Dr. James S. Wunsch, born in Detroit, Michigan, is Professor, and Director of the Department's Public Affairs Internship Program. He holds the B.A. in history from Duke University (1968) where he was elected to Phi Beta Kappa, and his M.A. and Ph.D. degrees (1971, 1974) were awarded by Indiana University. He received the Student Board's Robert F. Kennedy award as an outstanding instructor, the College's awards for excellence in advising, teaching and research, and the Graduate College's Burlington-Northern Award for outstanding scholarly achievement. He recently was named an Outstanding Chapter Advisor by Pi Sigma Alpha, the national political science honorary society.
A specialist in comparative politics, public administration and third world development, Dr. Wunsch also teaches courses on African politics, West European politics, democratization, ethnicity, public policy and in political theory. Wunsch has published articles on Third World development, African government, ethnic conflict, and public administration, his areas of primary research interest. Dr. Wunsch has authored or co-authored nearly forty articles and reviews in professional journals or chapters in anthologies. He is co-author of a book on African government, entitled The Failure of the Centralized State as well as a second, Local Governance in Africa: The Challenges of Democratic Decentralization, in 2003. He is currently working on another book manuscript on democratic reform in Africa.
He has served a consultant, field evaluator, and senior manager for several major projects sponsored by the U.S. Agency for International Development on democratization initiatives in the developing world, as well as other USAID projects in Africa and Asia. In addition, he has lectured and traveled in South Africa under the auspices of the U.S. Information Agency.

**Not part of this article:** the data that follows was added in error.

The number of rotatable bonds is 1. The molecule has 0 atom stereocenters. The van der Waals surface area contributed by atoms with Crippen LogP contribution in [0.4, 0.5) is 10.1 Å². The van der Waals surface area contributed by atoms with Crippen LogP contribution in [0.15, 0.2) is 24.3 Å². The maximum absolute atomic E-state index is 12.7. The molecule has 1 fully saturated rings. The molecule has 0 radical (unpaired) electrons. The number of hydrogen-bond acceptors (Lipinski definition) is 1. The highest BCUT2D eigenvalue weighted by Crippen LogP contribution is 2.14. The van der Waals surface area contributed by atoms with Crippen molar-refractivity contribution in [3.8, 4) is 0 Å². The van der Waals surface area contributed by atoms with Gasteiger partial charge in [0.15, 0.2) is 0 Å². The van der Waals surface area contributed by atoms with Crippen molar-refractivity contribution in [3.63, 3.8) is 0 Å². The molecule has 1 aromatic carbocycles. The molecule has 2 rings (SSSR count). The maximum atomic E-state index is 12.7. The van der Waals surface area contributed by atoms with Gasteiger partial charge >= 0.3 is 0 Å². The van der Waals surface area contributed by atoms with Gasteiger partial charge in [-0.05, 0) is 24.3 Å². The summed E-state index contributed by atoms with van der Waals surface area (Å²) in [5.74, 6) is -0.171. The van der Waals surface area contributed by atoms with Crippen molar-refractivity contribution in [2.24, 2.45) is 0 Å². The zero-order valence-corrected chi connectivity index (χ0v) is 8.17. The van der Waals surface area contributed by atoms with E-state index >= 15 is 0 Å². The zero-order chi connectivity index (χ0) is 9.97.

Dr. Wunsch spent 1971-1972 as a Fulbright scholar in Ghana, West Africa, where he was affiliated with the University of Ghana. He has held awards from the National Endowment for the Humanities, the National Science Foundation, the Council on Foreign Relations, and the American Philosophical Society. Wunsch served for two years with the United States Agency for International Development as a project design and evaluation officer, and has done post-doctoral study at the Universities of Michigan, California (Berkeley) and Virginia, and at the Workshop on Political Theory and Policy Analysis at Indiana University. His field research and consulting have taken him to East, West and Southern Africa, South and Southeast Asia, and Central America, and he has served as a frequent consultant to USAID as well as to the U.S. Embassy in Nigeria on U.S. policy.
Dr. Wunsch is married and has three daughters and two grandsons.